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Global Human Population


Global Human Population Flow Chart Research articles. Inconvenient Truth Assignment Global Human Population. Global Human Population It took the human population ... – PowerPoint PPT presentation

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Title: Global Human Population

Global Human Population
  • Flow Chart
  • Research articles.
  • Inconvenient Truth Assignment
  • Global Human Population.

Global Human Population
  • It took the human population about 3M years to
    reach 500M around 1600 AD.
  • In 1830 it doubled to 1B, then 2B in 1930, and
    doubled again to 4B in 1975.
  • In 1999 our population reached 6B. The current
    growth rate is about 1.5 which means the
    doubling time is 48 years.
  • That means we will reach 12B in 2045-2050.

What caused the explosion?
  • 1. 1600 - medical care, sanitation, food
    production and nutrition began to improve
    dramatically. The death rate dropped but the
    birth rate remained the same.
  • 2. 1800 - some major diseases began to come
    under control

What caused the explosion?
  • 3.   1850 - the Industrial Revolution
  •  a.   people no longer had to work as hard at
    farming so large families were unnecessary so the
    birth rate began to drop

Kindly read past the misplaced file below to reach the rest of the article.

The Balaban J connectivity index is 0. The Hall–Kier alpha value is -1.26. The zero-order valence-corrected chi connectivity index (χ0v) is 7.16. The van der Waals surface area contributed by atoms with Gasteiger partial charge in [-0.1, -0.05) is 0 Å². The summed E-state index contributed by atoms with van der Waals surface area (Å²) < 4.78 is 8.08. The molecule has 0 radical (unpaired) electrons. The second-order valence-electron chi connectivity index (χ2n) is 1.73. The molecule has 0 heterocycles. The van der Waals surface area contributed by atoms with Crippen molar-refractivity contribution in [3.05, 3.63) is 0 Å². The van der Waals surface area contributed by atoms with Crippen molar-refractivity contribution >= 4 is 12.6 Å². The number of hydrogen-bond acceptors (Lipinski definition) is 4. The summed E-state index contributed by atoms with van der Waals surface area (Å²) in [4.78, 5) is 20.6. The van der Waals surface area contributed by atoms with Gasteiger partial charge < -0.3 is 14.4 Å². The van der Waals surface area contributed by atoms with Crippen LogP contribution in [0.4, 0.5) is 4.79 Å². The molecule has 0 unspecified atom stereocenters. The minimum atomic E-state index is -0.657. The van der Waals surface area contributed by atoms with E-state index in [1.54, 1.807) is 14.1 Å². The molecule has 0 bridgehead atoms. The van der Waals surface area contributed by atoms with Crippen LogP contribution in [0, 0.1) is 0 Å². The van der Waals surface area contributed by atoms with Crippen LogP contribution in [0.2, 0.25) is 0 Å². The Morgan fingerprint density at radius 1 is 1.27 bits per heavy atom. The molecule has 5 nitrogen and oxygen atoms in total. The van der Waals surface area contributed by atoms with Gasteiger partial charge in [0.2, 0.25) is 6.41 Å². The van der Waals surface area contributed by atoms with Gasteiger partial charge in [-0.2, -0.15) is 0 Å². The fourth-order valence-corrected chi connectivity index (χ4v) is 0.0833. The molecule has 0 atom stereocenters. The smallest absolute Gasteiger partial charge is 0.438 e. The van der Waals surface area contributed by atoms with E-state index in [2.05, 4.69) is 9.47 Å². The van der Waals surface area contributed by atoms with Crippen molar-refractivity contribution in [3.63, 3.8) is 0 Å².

•  b.   in developing countries it remained high
    even as technology lowered the death rate
  •  c.   as lifespan increased, the economy often
    did not so large families were still needed to
    help work and to care for parents later in life
  • d.  agriculture and food distribution improved
    so that a larger population was possible
  •  e.   infant mortality was lowered and life
    expectancy was increased because
  •          i.         improved water quality
  •          ii.        sewage treatment
  •          iii.       medicine - especially the
    discovery of antibiotics in 1930
  •          iv.       personal hygiene and
  •    f.   overall, the fertility is decreasing but
    there is a large population still in reproductive
    age so the population continues to increase.

Population Growth in Rich vs. Poor Nations
  • Globally, 21 of the population holds 80 of the
    wealth. 90 of population growth is in developing
    nations and the primary factor contributing to it
    is total fertility.
  • Two basic factors are involved in population
  •            1. total fertility - the average
    number of children each female has in her
    lifetime. In theory, 2 children per couple would
    result in a stable population.
  •            2. replacement fertility - some
    children do die so the fertility rate must be
    higher than 2 to accommodate this fact. Also,
    some people do not reproduce. For developed
    countries, replacement fertility is 2.03 while in
    developing countries it is 2.16. Any rate greater
    than 2 will result in population growth.

Population Growth in Rich vs. Poor Nations
  • The basic problem in developing countries is that
    parents do not know how many children will
    survive so they must have more than the